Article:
A Typical American Woman.
Throughout history, American women of all ages and classes struggled to
gain rights and improve their status in a patriarchal society. Year after year went
by as American women achieved political, social and economic equality.
However, although this change did eventually take place in the typical American
society, it was a gradual process. In the short story, "The Lottery, " by Shirley
Jackson, the society depicted is clearly patriarchal. Furthermore, "The Lottery, "
which was the practiced ritual by this society, helps show male dominance, the
opposition to women, as well as the inferiority of the ideal of the American
woman.
The lottery which takes place on the 27th of June, is considered to be one
of the most important rituals practiced by this small American town. "The lottery
was conducted - as were square dances, the teen-age clubs, the Halloween
program." (p.292). Every person in the village is expected to take part in it. It is
such an important even that all other activities were postponed the day it took
place. This ritual deviates from the typical democratic system where the
members of the village do not have the opportunity to choose, but are chosen.
In addition, the ritual is always, no matter what, is conducted by men. In the
story, both Mr. Summers and Mr. Graves are responsible for conducting this
event. The fact that women were not allowed to possess such responsibilities
under any circumstances depicts the inferior status of women in that typical

society.
Men are always represented as most dominant figure in the nuclear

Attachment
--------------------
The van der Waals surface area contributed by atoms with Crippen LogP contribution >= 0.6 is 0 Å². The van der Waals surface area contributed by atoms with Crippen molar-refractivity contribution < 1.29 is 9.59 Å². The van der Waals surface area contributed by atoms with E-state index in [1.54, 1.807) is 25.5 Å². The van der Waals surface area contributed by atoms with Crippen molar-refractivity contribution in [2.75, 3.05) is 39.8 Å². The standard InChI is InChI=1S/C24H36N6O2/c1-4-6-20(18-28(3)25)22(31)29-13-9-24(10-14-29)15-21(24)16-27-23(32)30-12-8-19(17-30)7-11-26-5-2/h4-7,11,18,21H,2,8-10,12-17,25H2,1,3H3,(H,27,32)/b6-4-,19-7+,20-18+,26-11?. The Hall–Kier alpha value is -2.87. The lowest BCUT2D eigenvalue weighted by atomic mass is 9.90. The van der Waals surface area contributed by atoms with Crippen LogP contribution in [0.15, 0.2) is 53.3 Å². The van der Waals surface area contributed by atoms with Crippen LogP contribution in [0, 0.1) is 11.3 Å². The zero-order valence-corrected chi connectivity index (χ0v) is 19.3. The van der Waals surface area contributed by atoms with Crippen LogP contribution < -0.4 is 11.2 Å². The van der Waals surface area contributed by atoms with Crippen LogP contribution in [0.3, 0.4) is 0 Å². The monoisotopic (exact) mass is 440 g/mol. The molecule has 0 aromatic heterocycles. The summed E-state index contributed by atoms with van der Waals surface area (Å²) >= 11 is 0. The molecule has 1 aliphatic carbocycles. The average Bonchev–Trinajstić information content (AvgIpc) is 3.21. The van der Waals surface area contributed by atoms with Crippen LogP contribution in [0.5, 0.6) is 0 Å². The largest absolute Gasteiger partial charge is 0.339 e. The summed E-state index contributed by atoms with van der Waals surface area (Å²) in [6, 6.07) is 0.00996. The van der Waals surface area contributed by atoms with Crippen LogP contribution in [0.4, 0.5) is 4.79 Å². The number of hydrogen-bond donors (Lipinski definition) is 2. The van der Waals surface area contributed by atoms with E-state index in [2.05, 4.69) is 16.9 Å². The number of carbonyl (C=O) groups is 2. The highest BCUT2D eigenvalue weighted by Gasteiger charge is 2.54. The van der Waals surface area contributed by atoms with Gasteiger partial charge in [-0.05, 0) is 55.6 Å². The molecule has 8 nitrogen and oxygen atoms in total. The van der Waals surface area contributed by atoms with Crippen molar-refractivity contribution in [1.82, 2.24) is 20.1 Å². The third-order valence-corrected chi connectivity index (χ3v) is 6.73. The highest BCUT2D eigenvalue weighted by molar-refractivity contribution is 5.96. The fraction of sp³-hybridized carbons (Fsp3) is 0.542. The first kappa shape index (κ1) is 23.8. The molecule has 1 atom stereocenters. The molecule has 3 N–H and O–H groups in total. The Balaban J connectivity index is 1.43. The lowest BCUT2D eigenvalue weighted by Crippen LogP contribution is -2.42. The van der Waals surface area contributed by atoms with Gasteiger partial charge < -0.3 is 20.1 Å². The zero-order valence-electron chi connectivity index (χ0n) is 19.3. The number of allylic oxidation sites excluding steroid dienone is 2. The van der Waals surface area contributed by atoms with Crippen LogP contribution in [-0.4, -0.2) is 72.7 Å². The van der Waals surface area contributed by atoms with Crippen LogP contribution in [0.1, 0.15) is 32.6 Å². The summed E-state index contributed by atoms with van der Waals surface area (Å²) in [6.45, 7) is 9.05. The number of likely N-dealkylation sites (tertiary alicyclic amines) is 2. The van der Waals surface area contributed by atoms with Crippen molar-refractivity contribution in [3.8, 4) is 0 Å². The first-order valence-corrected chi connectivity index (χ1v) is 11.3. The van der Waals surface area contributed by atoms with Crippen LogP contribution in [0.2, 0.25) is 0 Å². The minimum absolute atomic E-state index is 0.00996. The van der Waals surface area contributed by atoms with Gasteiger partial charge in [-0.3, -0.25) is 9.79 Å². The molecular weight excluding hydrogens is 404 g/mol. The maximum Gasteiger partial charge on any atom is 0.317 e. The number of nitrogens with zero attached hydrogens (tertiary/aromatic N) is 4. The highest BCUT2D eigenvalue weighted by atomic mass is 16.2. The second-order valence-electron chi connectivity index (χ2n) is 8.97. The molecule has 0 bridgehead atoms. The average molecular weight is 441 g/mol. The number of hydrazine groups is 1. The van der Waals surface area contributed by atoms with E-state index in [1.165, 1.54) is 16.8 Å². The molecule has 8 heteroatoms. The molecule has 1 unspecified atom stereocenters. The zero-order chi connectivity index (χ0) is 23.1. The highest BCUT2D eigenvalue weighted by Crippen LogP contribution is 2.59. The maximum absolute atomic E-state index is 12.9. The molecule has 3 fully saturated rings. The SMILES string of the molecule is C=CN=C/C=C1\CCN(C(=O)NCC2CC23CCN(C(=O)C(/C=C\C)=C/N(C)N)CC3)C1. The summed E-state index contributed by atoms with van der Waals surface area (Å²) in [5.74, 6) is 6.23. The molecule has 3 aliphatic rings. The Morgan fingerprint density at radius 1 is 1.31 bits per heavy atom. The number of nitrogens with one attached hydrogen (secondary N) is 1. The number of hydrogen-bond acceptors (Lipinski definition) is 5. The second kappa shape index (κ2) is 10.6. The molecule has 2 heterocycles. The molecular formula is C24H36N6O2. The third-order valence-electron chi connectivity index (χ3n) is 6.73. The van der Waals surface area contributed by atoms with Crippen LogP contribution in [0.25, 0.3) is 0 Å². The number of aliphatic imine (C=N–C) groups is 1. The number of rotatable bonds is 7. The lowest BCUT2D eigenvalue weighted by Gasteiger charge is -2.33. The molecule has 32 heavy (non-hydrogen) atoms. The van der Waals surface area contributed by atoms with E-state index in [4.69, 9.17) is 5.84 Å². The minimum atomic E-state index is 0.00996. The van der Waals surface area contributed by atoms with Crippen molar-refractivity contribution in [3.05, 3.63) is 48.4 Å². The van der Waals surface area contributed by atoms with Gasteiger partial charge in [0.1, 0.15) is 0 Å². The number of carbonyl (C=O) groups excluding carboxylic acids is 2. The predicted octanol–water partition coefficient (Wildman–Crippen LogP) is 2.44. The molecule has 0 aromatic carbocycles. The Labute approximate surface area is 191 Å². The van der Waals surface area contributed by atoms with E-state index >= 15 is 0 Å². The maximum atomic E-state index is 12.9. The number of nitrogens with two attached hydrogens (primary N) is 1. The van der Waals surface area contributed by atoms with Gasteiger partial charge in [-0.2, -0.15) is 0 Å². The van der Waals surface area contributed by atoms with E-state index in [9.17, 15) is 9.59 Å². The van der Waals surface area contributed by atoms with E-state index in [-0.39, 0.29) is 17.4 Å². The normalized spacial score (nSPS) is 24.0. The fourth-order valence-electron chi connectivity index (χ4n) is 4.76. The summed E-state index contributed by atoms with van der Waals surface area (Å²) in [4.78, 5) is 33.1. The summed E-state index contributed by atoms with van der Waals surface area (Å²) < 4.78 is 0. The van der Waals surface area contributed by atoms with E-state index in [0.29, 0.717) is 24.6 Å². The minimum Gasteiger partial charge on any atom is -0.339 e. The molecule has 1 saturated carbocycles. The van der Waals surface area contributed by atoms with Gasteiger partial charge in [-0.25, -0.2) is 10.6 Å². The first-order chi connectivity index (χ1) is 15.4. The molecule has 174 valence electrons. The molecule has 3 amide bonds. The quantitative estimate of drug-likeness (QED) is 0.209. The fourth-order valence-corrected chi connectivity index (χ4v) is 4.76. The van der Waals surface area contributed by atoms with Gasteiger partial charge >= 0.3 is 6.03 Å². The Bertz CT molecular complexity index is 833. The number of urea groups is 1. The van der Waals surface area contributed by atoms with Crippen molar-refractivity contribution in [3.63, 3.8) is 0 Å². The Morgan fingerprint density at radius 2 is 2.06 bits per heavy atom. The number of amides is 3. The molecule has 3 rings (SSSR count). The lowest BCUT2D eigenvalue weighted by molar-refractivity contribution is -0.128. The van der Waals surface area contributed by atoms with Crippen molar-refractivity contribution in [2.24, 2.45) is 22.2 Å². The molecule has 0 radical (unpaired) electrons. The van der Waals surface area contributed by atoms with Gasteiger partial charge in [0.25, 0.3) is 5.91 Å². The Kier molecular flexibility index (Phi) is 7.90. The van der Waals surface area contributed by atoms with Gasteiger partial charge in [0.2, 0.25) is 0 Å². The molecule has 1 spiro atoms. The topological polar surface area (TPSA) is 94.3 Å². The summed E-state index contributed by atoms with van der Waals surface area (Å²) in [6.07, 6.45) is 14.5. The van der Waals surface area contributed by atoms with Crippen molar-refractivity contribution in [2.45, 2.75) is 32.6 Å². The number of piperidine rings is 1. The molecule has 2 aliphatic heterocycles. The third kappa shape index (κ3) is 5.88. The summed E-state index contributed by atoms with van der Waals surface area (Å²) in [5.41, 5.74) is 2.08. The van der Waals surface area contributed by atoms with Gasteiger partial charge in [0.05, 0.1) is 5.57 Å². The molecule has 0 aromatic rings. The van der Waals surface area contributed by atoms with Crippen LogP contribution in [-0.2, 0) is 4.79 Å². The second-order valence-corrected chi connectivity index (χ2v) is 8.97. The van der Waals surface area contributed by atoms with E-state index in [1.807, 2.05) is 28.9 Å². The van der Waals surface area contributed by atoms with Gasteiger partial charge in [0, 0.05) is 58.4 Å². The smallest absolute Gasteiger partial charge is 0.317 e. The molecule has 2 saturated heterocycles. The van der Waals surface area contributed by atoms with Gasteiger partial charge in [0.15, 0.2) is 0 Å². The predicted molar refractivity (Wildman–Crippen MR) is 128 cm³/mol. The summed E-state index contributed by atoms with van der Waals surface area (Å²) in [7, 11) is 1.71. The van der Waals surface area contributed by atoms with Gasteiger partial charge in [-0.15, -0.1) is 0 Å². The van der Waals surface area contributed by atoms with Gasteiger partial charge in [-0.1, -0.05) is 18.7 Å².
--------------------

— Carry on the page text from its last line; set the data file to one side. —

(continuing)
family. Because of their dominant role in society, men get to select first ballot for
their entire family in the lottery. Thus, the fate of the family lies in the hands of
the head of the head of the household, which would be the male figure. Women,
on the other hand, do not have this power. They are not allowed to choose for
their family. However, if for any reason the man is unable to choose, the
responsibility is handed down to the eldest son in the family. These lines depict
this concept :
"Wife draws for her husband, " Mr. Summers said. "Don't you
have a grown boy to do it for you, Janey?" ... "Horace's not but
sixteen yet, " Mrs. Dunbar said regretfully. "Guess I gotta fill in for
the old man this year." (p.295) .
It clearly shows that men are far more superior in this small town. "Men have a
choice; women choose only when they are already at risk in the lottery pattern."
(Whittier, p.354). The family's luck depends first of all on the fathers in "The
Lottery." A woman's chance of survival is highest when she has many children,
especially sons who will not marry out of the family and increase her risk. A
woman may be safe by childbearing. When it comes to marriage, the daughter
"moves from man (father) to man (husband)." (Whittier, p.354). The daughter
draws her own ballot with the husband.
Women in the story are characterized as thought they are commentators
rather than full participants. Mrs. Delacroix and Mrs. Graves make small-talk at
the time of the roll call. Old Man Warner resembles a woman who "comments
more than he participates; presumably, although he is still a male, his age has
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feminized, i.e. weakened, him. " (Whittier, p.355).
The roll-call continues over the women's voices. Ironically the roll-call
starts with the name "Adams." "Adam", means "man" in Hebrew, is the first to be
called. The contemporary Eve in this story is Tessie Hutchinson, who is used as
a scapegoat and is sacrificed.
As it is shown, some names in "The Lottery, " have great significance.
The main characters name, Hutchinson, "magnifies the allegorical force of this
story." (Yarmove, p.243). Anne Hutchinson was exiled from the Massachusetts
Bay Colony in 1638 because of her religious beliefs. Rhode Island was where
she established her church. Eventually, she died in an Indian Massacre. "Some
might call such a woman a martyr, who was exiled and died for her beliefs. "
(Yarmove, p.243). Tessie Hutchinson, however has no strong beliefs, except
her belief in self survival.
In the beginning, Tessie Hutchinson is described as an ideal woman. A
good mother and